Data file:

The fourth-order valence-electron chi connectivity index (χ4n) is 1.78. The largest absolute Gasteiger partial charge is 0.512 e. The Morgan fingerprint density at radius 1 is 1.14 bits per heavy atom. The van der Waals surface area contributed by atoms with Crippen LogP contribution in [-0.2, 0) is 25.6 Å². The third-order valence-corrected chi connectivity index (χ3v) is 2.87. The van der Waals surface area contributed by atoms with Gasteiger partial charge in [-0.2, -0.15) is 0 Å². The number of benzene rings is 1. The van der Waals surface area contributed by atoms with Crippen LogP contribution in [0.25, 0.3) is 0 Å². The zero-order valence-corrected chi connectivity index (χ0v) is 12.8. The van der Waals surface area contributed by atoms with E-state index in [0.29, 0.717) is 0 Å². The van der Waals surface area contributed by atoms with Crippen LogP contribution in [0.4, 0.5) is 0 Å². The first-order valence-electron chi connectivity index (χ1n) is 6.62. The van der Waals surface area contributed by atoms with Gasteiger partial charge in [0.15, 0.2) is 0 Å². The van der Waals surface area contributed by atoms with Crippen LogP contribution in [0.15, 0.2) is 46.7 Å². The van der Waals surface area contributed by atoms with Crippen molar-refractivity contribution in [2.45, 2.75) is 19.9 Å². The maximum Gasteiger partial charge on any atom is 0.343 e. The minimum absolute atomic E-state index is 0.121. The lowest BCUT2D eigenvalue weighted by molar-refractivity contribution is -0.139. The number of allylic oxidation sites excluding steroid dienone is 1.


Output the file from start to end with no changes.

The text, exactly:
The fourth-order valence-electron chi connectivity index (χ4n) is 1.78. The largest absolute Gasteiger partial charge is 0.512 e. The Morgan fingerprint density at radius 1 is 1.14 bits per heavy atom. The van der Waals surface area contributed by atoms with Crippen LogP contribution in [-0.2, 0) is 25.6 Å². The third-order valence-corrected chi connectivity index (χ3v) is 2.87. The van der Waals surface area contributed by atoms with Gasteiger partial charge in [-0.2, -0.15) is 0 Å². The number of benzene rings is 1. The van der Waals surface area contributed by atoms with Crippen LogP contribution in [0.25, 0.3) is 0 Å². The zero-order valence-corrected chi connectivity index (χ0v) is 12.8. The van der Waals surface area contributed by atoms with E-state index in [0.29, 0.717) is 0 Å². The van der Waals surface area contributed by atoms with Crippen LogP contribution in [0.4, 0.5) is 0 Å². The first-order valence-electron chi connectivity index (χ1n) is 6.62. The van der Waals surface area contributed by atoms with Gasteiger partial charge in [0.15, 0.2) is 0 Å². The van der Waals surface area contributed by atoms with Crippen LogP contribution in [0.15, 0.2) is 46.7 Å². The van der Waals surface area contributed by atoms with Crippen molar-refractivity contribution in [2.45, 2.75) is 19.9 Å². The maximum Gasteiger partial charge on any atom is 0.343 e. The minimum absolute atomic E-state index is 0.121. The lowest BCUT2D eigenvalue weighted by molar-refractivity contribution is -0.139. The number of allylic oxidation sites excluding steroid dienone is 1.